Amortizing goodwill? – so far, it’s a split decision!

Early last year, the IASB published “a Discussion Paper on possible improvements to the information companies report about acquisitions of businesses to help investors assess how successful those acquisitions have been.”

To recap, the discussion paper “concluded that there is no alternative that can target goodwill better and at reasonable cost.” Among other things, the Board concluded that “the risk of (management) over-optimism cannot be avoided, given the nature of the estimates required. If estimates of cash flows are sometimes too optimistic in practice, the Board considers that this is best addressed by auditors and regulators, not by changing IFRS Standards.” The board also considered the merits of reintroducing a form of amortization for goodwill, concluding that it shouldn’t go that way, but only by the narrowest possible majority – eight out of fourteen members. The main arguments against such a move include that “the useful life of goodwill cannot be estimated, so any amortization expense would be arbitrary,” and the absence of “compelling evidence that amortizing goodwill would significantly improve the information provided to investors or, particularly in the first few years after an acquisition, significantly reduce the cost of performing the impairment test.

Comments were requested by December 31, 2020 – let’s look today at some of the feedback on the amortization issue. The following extract from Deloitte’s letter succinctly acknowledges and weighs the issues noted in the paper, while nevertheless reaching a different conclusion:

  • We do not support the preliminary view of the Board not to reintroduce amortization of goodwill. Whilst we continue to recognize the conceptual merits of the impairment-only model, we note that there continues to be a perception that too little impairment is recognized too late. The success of an impairment model depends on the availability of nearly perfect information about the future. Predicting future cash flows is an inherently difficult exercise which, coupled with a complex model, results in persistent difficulties in practical application by preparers and auditors alike. Further, as explained in the DP, shielding is a known problem of the current model. We agree with the conclusion in the DP that it does not appear feasible to design an impairment test that is significantly more effective at the timely recognition of impairment losses on goodwill at a reasonable cost. Therefore, in order to reduce the risk associated with overstatement of goodwill, we consider that a mixed model – amortization supported by an impairment test when there is an indicator of impairment – would be preferable. We consider that this is an appropriate solution since we believe that goodwill amortization has conceptual merits for the reasons presented in the DP. We further believe that a suitable amortization period can be established by an entity, in line with the objectives for an acquisition.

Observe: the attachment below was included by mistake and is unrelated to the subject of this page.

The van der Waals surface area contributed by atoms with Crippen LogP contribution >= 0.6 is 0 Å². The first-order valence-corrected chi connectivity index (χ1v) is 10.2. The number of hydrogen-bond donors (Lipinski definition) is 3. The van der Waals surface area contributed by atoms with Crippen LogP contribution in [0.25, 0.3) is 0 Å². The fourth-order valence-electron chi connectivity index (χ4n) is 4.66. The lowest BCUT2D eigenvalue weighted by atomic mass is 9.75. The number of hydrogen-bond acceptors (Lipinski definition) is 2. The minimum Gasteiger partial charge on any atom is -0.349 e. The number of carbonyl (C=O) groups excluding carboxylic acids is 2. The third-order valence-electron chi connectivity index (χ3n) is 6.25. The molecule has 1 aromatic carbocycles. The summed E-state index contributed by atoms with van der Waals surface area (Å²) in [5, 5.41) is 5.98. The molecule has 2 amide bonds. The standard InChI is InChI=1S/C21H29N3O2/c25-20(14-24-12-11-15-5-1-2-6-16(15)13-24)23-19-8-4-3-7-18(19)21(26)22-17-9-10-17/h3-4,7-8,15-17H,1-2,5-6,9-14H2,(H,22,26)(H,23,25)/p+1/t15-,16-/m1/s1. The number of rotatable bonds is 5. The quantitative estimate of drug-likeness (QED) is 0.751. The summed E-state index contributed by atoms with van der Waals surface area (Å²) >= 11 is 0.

But to immediately prove that the world’s greatest IFRS minds may differ, here’s PricewaterhouseCoopers:

  • We have not identified significant new arguments for the reintroduction of amortization of goodwill, and we therefore support retaining the impairment-only model. However, we acknowledge the existence of divergent views within the PwC network.

One wonders what degree of in-fighting might underlie that last sentence. KPMG also indicated a range of internal opinion:

  • In considering the Board’s preliminary view on reintroducing goodwill amortization, we acknowledge that the impairment-only model for subsequent accounting for goodwill may theoretically be better than a mixed impairment-amortization model in providing more relevant information to users about the performance of a CGU. However, considering the application of this model in practice, we have mixed views with a slight preference towards reintroduction of amortization. We encourage the Board to cooperate with the FASB on this issue, given its pervasiveness, for the sake of consistency from which users would benefit.

Whereas, to round out the big four, Ernst & Young went the other way again:

  • We believe that reintroducing amortization of goodwill, whilst more practical, is unlikely to have a significant impact on the recognition of impairment of goodwill in a timely manner…the current impairment test is only able to address whether a chosen set of assets and liabilities, including goodwill, has a recoverable amount that is greater than the net book value of those assets and liabilities. Whilst amortizing goodwill would alleviate some of the issues by reducing the net book value of the assets and liabilities, this would generally only have a significant effect a number of years after the acquisition. Also, under an amortization approach, there may still be concerns about (perceived) management optimism and the issue of ‘too little, too late’.

So, if you had to classify those in one camp or the other, you have Deloitte and KPMG supporting reintroduction of amortization (with different degrees of assertiveness), and EY and PwC against it. It’s a useful divide in reminding us of the subjectivity underlying some of these core questions, and of the challenge in making the resulting information – whatever direction one takes – meaningful to investors.

More on this in future posts…

The opinions expressed are solely those of the author.

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